I walked briskly along the trail, circumventing the shrinking snowfields, and after passing the stream I followed the path leading up on the west side of Ruovssokjohka, coinciding with the winter trail markers. This path grew fainter as I progressed, but when it appeared to want to cross Ruovssokjohka I thought the water looked too deep, so I went on upstream. In that direction it was only getting worse, however, so soon I turned down again, sticking close to the stream scouting for a suitable place to cross. I did find a spot where it looked possible, but in the end it proved just a tad too uncertain; not in general, but since I had no sandals with me I wanted certainty. Then I sighted another place just where Ruovssokjohka breaks up into several courses, and here I could get across by mostly stepping on large stones. This landed me in dense osier thickets, and after striding a minor canal I picked my way upwards as best I could, soon coming to an area of grass and shrubs where tenting would have been possible.
From there I started up the slope in a northeastward direction, taking off the jacket in the increasing warmth. Towards the east Abiskoalperna were just touching the clouds, and the peak of Godučohkka was hidden. The slope had a fair bit of flowers in it, and I did my best to note as many as possible. Further up I saw mining traces in the form of what looked like an old road, and as I proceeded towards the rise ahead more rubble started appearing. I had to go up around a larger quarry, and then went down a bit again to the ruin I had seen on my way to Unna Allakas a week earlier. This was but a skeleton, and after snooping around it a little I climbed up to a cairn marking the circuit seen on the map, but found no footpath there.
I followed the markers until I lost them, and then aimed for the next rise, and when I spotted the buildings at Sjangeli I found them again. SkŠŋgalanjŠvri was still partially covered in ice, and it was both windy and chilly. I was now in the middle of the main mining site, and there were several inclosed holes in the mountain, one of which seemed rather deep but was filled with snow. I then proceeded over to the old stone buildings, walking up to the nicest-looking one at 12:00.
I started out by reading the information board on the wall and looked around a bit, and then sat down in the shelter of a nearby ruin and had lunch. Sjangeli has been the site of copper mining operations at several times since the 17th century, but never have they been worth the effort due to the remote location. The stone buildings found there have been restored, and in the vicinity several other ruins and foundations can be seen – and across the outflow of the stream from SkŠŋgalanjŠvri there is a modern tourist facility belonging to the local SŠmi, but it does not seem to be used much nowadays. After enjoying the warmth for a while I got up and walked over to the eastern edge, looking at the view, and found some more traces of the days of yore. I then sat down atop one of the ruins, but when the wind blowing across the lake got too cold I prepared to leave. Before doing so, however, I scrutinized the North SŠmi text on the board, to the sound of the seagulls swooshing around.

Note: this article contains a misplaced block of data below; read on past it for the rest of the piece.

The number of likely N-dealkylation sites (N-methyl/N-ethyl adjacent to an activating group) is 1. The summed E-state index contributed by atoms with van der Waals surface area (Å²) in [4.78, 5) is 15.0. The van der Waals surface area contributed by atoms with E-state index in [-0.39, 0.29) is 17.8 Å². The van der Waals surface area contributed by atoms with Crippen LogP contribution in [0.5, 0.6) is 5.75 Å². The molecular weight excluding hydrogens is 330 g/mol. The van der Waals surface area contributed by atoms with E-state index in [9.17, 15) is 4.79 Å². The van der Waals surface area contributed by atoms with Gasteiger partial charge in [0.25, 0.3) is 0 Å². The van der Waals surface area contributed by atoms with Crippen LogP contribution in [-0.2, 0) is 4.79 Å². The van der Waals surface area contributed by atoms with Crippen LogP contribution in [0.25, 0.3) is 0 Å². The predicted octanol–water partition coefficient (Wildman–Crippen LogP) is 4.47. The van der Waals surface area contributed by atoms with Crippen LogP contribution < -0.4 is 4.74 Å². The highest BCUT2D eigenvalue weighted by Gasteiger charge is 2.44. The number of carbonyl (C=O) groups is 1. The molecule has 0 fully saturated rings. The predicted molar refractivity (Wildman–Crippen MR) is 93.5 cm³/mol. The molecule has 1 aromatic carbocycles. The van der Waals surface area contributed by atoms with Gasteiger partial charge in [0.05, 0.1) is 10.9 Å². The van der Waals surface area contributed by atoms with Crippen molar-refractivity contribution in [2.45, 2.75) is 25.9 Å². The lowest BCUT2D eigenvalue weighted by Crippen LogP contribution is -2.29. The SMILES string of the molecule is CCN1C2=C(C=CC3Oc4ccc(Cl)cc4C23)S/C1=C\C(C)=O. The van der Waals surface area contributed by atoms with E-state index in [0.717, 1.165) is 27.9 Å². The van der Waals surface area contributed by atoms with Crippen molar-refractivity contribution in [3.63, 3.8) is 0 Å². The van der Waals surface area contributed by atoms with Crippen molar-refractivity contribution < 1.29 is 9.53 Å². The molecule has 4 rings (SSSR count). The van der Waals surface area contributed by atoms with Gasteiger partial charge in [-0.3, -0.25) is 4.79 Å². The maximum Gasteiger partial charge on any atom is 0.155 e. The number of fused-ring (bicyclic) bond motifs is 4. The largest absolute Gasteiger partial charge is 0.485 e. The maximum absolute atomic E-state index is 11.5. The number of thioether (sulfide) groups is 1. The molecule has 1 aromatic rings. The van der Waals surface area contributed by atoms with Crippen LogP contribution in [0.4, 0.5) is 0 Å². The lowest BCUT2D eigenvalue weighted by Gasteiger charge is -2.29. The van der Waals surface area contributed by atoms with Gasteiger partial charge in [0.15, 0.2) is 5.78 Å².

I started out by checking out the tourist facility, and found it to be pristine as well as completely locked up. I followed a path leading through it and beyond, but then it faded and gave way to wet ground by a melting snowfield which I passed close to the shore of SkŠŋgalanjŠvri. A single marking cairn later I was on the main trail to Riksgršnsen/KatterjŚkk, and the wind was not so strong or cold as it had been on the other side of the lake. Upon the trail were the tracks of reindeer, but also those of boots heading north, so there were at least some creatures out and about. It was sunny and fair as I walked southwards on mostly grassland which would have been rather nice had it not been so wet. When the land started sloping downhill the wind returned in force, but the shallow vale ahead of me was very inviting still.
Clouds were still billowing over GŠllančohkka and NuorjjovŠrri, and those over Abiskoalperna were persistent as well. Just after passing a brook I found an excellent campsite with a terrific view, and noted it for future reference. The terrain consisted of nice, dry heath and came in the shape of small terraces. The path had sunk deep through the soil, however, so I often walked on the side, which I was not sorry for. On the whole I found the slope very beautiful, and I took my time going down.
At the bend of the trail there were clear indentations in the ground from snowmobiles, and from there I followed a path down alongside Ruovssokjohka. After a while it dwindled, and I took to natural openings through the osier, soon coming onto what looked like an old, overgrown path, and before too long I was back at my previous crossing point. The water looked a bit higher now, and I had to take a slightly different route at the start, involving a little leap, but then the rest of the crossing was simple. On the other side I found a fairly clear path leading down to the next stream, and after that I turned off behind the small hills there, at times following small reindeer paths across heath and low shrubs. I also passed a cloudberry mire that would surely produce a bounty later on, but as of yet there were only flowers. I proceeded over to the smaller path going between the tarns, and took that up to my cottage shortly before 15:30.